Got fat again this winter. Well, fat by cyclists' standards. Well, by cyclists' standards, I'll always be fat.
I've whined plenty about the cold on this blog--but I had a trainer!
Whined plenty about the back on this blog, too--but I had a gym membership!
Here's the excuse: I couldn't pedal a bike without re-aggravating my lumbar spine, S/I joint, and hip bursae, so I hefted iron as much as my back would allow, spent some hellishly boring time on the elliptical at the YMCA, and tried to keep up with the yoga.
But my metabolism only lets me drop weight when I'm doing longish, easy cardio work. It's gotta be long enough to burn into some fat stores, and it's gotta be easy enough so I don't eat the doors off the fridge for two recovery days afterward. 90-180 minutes at zone 2 with some zone 3 intervals on the hills thrown in for flavor. That's the recipe that took me from 221 to 205 my first year of real racing, and that's what got me from 205 to 195 during the season the last three years. If I train much harder, I can recover only by eating almost exactly as much as I burn. If I train shorter amounts of time, I don't really burn fat.
I had the time this year to train long base miles; I had no teaching to occupy my time, just a book to research and write. But this winter, I couldn't sit on the bike without pretty acute pain. And I couldn't endure the mental torpor of indoor cardio for more than an hour. So I just kind of bloated a bit.
But thanks to a new stem and seatpost, I've finally been able to replicate the good fit from my old Fuji on my new warranty replacement frame. I've gotten my hamstrings flexible and my core strong, so I'm riding without any sharp pain. I still get residual tightness and stiffness, but that's slowly fading as the weeks pass.
So I was pretty excited to see a number this morning: 199.4. That's the first time I've weighed less than 200 pounds since November, when I really re-injured my back.
During my best day of testing with Judd Van Sickle, MS, Bio-mechanical Engineer and Cycling Coach at the UC Davis Sports performance Laboratory, I underwent a "Conconi" analysis, a graduated stress test performed on a Computrainer. After a 20-minute warmup, I pedaled 125 watts for one minute while Judd recorded my heart rate. He increased the difficulty in 25-watt increments every minute until I literally blew up and couldn't pedal any longer.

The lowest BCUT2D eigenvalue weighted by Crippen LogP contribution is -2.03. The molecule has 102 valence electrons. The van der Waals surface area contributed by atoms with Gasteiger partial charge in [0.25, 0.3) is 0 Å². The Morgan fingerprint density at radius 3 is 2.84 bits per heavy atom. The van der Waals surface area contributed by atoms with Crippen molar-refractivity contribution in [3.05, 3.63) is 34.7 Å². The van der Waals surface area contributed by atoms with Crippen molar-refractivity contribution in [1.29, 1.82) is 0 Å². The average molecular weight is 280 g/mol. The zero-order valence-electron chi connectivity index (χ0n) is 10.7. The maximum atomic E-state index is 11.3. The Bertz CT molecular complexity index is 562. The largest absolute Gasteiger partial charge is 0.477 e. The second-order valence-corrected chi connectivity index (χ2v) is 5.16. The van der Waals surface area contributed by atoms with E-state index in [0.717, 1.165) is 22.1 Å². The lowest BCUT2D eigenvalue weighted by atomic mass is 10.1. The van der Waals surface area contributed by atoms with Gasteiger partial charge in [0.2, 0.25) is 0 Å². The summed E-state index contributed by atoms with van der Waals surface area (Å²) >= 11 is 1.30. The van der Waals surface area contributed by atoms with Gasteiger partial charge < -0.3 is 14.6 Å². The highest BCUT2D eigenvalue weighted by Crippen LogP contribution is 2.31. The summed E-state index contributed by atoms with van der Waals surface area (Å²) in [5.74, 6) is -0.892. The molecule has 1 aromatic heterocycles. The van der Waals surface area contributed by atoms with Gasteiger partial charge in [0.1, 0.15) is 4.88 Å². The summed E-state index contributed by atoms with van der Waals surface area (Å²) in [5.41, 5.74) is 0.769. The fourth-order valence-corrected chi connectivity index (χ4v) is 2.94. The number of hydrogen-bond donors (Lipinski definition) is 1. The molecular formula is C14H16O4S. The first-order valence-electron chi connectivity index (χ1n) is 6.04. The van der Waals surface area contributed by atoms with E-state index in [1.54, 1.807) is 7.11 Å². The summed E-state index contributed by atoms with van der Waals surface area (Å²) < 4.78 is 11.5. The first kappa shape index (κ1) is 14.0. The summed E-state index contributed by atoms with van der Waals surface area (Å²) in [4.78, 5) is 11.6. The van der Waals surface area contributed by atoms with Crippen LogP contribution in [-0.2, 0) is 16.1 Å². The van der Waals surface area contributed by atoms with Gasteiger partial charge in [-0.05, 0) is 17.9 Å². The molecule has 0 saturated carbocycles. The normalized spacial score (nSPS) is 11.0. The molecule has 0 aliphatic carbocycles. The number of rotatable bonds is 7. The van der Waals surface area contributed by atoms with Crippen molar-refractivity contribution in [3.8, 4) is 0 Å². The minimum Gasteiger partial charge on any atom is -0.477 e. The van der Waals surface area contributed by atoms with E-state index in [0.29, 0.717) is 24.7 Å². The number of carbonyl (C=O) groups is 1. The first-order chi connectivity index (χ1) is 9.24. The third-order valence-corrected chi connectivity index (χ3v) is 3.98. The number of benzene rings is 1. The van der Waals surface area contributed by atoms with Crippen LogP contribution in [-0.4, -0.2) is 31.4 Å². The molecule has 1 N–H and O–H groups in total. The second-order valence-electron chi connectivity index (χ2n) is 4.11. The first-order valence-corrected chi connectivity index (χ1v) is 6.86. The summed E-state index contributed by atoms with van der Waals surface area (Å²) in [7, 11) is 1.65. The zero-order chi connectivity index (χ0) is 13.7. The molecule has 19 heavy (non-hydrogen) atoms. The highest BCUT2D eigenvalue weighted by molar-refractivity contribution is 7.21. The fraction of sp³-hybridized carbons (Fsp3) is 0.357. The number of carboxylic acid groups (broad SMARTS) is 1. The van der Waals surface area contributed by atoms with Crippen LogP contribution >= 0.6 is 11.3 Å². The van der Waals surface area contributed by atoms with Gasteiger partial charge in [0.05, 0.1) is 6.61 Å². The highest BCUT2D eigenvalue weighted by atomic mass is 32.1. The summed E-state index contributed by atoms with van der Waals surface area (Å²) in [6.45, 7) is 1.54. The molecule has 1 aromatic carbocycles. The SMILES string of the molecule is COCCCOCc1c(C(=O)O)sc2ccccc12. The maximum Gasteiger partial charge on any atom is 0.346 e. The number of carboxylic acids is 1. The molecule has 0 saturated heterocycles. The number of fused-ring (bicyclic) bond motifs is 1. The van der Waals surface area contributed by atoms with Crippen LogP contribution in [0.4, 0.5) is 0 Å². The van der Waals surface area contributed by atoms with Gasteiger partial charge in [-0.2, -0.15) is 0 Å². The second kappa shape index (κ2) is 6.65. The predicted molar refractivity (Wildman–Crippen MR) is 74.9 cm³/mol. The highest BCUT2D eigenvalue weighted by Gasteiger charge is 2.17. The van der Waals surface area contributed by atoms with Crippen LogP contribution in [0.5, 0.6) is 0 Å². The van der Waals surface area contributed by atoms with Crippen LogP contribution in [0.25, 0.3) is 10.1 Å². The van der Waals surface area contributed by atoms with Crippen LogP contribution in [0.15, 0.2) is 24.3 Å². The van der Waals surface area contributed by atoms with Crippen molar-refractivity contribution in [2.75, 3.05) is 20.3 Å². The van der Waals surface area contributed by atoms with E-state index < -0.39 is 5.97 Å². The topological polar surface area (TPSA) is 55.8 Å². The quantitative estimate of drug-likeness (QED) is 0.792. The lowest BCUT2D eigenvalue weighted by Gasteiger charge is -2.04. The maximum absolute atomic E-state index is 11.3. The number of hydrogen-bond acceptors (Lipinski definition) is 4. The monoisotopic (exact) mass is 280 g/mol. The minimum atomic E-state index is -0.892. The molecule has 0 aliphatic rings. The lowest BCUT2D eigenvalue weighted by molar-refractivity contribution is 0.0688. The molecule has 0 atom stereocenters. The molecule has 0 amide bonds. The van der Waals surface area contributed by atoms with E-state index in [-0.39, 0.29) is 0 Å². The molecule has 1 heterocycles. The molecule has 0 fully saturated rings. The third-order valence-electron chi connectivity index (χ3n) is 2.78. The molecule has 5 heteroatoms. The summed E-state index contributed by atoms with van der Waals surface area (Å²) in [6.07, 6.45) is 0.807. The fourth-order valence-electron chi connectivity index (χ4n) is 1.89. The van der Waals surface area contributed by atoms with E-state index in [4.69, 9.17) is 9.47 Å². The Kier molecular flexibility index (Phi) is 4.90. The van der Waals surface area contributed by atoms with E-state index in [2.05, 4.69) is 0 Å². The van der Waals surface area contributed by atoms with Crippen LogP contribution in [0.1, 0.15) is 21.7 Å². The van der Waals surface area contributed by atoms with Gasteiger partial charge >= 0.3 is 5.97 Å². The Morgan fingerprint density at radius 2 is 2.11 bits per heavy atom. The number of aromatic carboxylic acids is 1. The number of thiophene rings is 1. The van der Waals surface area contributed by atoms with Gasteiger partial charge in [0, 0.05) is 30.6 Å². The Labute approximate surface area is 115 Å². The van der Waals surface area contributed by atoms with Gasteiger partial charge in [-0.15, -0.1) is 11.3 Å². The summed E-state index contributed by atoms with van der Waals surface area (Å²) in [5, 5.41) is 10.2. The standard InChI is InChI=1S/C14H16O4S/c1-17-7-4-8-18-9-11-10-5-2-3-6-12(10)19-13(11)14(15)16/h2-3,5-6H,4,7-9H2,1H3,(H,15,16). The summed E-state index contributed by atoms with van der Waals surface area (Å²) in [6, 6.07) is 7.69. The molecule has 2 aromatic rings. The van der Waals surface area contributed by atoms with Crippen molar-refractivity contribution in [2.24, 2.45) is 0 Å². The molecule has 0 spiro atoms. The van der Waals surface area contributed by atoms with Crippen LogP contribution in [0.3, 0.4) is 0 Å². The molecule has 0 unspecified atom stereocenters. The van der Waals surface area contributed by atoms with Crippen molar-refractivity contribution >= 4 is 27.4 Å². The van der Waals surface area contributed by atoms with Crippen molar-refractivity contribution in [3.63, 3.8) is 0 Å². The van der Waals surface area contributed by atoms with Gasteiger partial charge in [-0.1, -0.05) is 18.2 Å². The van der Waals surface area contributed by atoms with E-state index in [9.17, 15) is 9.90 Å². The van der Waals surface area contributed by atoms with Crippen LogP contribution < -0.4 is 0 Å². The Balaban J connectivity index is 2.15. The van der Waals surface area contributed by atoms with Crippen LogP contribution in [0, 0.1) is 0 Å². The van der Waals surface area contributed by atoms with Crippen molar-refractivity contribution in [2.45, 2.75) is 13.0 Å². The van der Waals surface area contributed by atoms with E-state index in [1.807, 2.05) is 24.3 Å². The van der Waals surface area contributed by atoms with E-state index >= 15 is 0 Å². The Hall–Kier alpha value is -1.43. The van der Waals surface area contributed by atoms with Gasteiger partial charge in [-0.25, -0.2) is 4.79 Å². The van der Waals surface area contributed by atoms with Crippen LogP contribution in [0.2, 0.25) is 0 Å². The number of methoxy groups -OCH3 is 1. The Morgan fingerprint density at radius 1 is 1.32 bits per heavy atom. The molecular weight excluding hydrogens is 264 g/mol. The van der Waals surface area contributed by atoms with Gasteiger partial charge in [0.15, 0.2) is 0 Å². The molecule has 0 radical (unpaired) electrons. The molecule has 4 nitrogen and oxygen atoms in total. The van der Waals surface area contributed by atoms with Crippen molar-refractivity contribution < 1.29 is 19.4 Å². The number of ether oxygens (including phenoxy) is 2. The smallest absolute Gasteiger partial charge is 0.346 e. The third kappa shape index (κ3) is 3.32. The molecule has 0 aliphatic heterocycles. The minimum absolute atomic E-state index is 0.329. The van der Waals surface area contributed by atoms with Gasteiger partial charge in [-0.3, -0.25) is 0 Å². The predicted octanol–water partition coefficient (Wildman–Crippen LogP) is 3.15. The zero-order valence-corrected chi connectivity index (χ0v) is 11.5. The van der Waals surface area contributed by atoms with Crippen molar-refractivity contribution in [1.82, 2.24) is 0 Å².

The goal of this test is to determine one's anaerobic threshold by finding a deflection point on a graph plotting the HR on the vertical and the power on the horizontal:
I'm told that my Conconi results are notoriously difficult to interpret. The goal is to find the deflection point at which the vertical increase in HR starts to level off; in this test, it's at 177 bpm. We use this number to determine heart rate-based training zones out on the road. The system's a bit more foolproof when training with a powermeter, but since I was a Collegiate "B" / Elite category 3 racer on a graduate student teaching stipend, I contented myself with a heart rate monitor. All of the "A" guys had power meters, but several of them are now on pro or elite amateur teams and winning races up and down the left coast. I never had that kind of ability.
The other helpful number this test provides is the magical power-to-weight ratio. I weighed 200 pounds that day, or 90.0 kg. By pushing 450 watts in a graduated Conconi test, I set a new Aggie record. It was tied later that day by Paul Mach, who's about to race the Tour of California with Bissell, and Tyler Dibble, a leg-breaker who is now racing on the Yahoo! team. But while I weigh 200 pounds, Paul is 140 and Tyler 160. See the difference? Paul also has a Vo2 max that's off the charts, while mine is pretty average.
My power output at threshold was 370 watts, or 4.07 Watt/Kg. To win the Tour, you need a 6 or higher. To race in the master's 1/2/3 peleton in Northern California (against Kevin Metcalfe, Mike Sayers, Chad Gerlach, Larry Nolan, etc--lots of national and world champion's stripes on the sleeves of those riders), 4.5 to 5 will usually suffice. To keep up with the fast guys around Omaha, I think I'll need at least a 4.5.
This year, my brute power is pretty good--I can still lift a ton of weight with my legs, and I can accelerate on a flat road from 25 to 35 mph at a pretty good clip. But my limiter has always been body mass. I've never gotten below 195 without feeling like crap by May. But this year, I'm not racing 6 times a month from March to June, so I can afford to spend more time on my aerobic base and weight loss goals.
The back injury and crappy weather robbed me of the chance to be big and fast in March. But maybe I can still be lean and weak in June and then grow lean and fast by August? The weight loss is harder to attain, but adding power is pretty easy for me, as is increasing my threshold. The max power's there. If I broaden my aerobic base and reduce my bodyfat, I can then bump up the anaerobic threshold with interval work, gradually increasing my power at threshold. If I can push 400 watts at threshold--and hold it for 30 minutes--while weighing 185, I might just be a wee bit better in a road race.
We'll see. I'm going long and slow this weekend. Wish me and my back good luck.